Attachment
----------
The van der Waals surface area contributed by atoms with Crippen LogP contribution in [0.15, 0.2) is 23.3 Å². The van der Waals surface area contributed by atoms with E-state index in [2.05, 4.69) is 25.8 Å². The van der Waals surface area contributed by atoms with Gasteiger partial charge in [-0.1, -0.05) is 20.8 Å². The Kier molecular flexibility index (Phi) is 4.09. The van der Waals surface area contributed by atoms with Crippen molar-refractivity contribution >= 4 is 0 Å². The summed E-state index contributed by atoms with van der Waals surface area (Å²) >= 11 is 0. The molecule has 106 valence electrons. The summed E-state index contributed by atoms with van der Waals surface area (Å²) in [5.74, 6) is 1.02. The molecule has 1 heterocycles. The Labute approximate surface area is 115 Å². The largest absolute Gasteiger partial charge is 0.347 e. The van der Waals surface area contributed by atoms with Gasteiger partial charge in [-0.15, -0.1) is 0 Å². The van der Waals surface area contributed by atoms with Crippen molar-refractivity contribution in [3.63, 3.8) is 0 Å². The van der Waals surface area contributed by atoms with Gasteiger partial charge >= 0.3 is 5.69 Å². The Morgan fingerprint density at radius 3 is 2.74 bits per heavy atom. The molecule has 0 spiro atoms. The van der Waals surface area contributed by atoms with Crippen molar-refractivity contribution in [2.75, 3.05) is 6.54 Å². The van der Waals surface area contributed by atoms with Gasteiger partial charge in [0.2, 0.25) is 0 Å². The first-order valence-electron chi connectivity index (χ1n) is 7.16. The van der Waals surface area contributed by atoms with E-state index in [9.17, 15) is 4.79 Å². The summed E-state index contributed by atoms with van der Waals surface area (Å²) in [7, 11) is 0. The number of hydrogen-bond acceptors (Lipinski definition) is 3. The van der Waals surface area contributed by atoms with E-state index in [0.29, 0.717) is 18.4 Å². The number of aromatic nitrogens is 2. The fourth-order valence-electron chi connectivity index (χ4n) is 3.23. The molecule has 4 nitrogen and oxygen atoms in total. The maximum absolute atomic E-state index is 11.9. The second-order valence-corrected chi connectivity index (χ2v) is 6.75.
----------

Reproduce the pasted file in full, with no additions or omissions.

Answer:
The van der Waals surface area contributed by atoms with Crippen LogP contribution in [0.15, 0.2) is 23.3 Å². The van der Waals surface area contributed by atoms with E-state index in [2.05, 4.69) is 25.8 Å². The van der Waals surface area contributed by atoms with Gasteiger partial charge in [-0.1, -0.05) is 20.8 Å². The Kier molecular flexibility index (Phi) is 4.09. The van der Waals surface area contributed by atoms with Crippen molar-refractivity contribution >= 4 is 0 Å². The summed E-state index contributed by atoms with van der Waals surface area (Å²) >= 11 is 0. The molecule has 106 valence electrons. The summed E-state index contributed by atoms with van der Waals surface area (Å²) in [5.74, 6) is 1.02. The molecule has 1 heterocycles. The Labute approximate surface area is 115 Å². The largest absolute Gasteiger partial charge is 0.347 e. The van der Waals surface area contributed by atoms with Gasteiger partial charge in [-0.15, -0.1) is 0 Å². The van der Waals surface area contributed by atoms with Crippen molar-refractivity contribution in [3.63, 3.8) is 0 Å². The van der Waals surface area contributed by atoms with Gasteiger partial charge >= 0.3 is 5.69 Å². The Morgan fingerprint density at radius 3 is 2.74 bits per heavy atom. The molecule has 0 spiro atoms. The van der Waals surface area contributed by atoms with Crippen molar-refractivity contribution in [2.75, 3.05) is 6.54 Å². The van der Waals surface area contributed by atoms with Gasteiger partial charge in [0.2, 0.25) is 0 Å². The first-order valence-electron chi connectivity index (χ1n) is 7.16. The van der Waals surface area contributed by atoms with E-state index in [9.17, 15) is 4.79 Å². The summed E-state index contributed by atoms with van der Waals surface area (Å²) in [7, 11) is 0. The number of hydrogen-bond acceptors (Lipinski definition) is 3. The van der Waals surface area contributed by atoms with E-state index in [0.29, 0.717) is 18.4 Å². The number of aromatic nitrogens is 2. The fourth-order valence-electron chi connectivity index (χ4n) is 3.23. The molecule has 4 nitrogen and oxygen atoms in total. The maximum absolute atomic E-state index is 11.9. The second-order valence-corrected chi connectivity index (χ2v) is 6.75.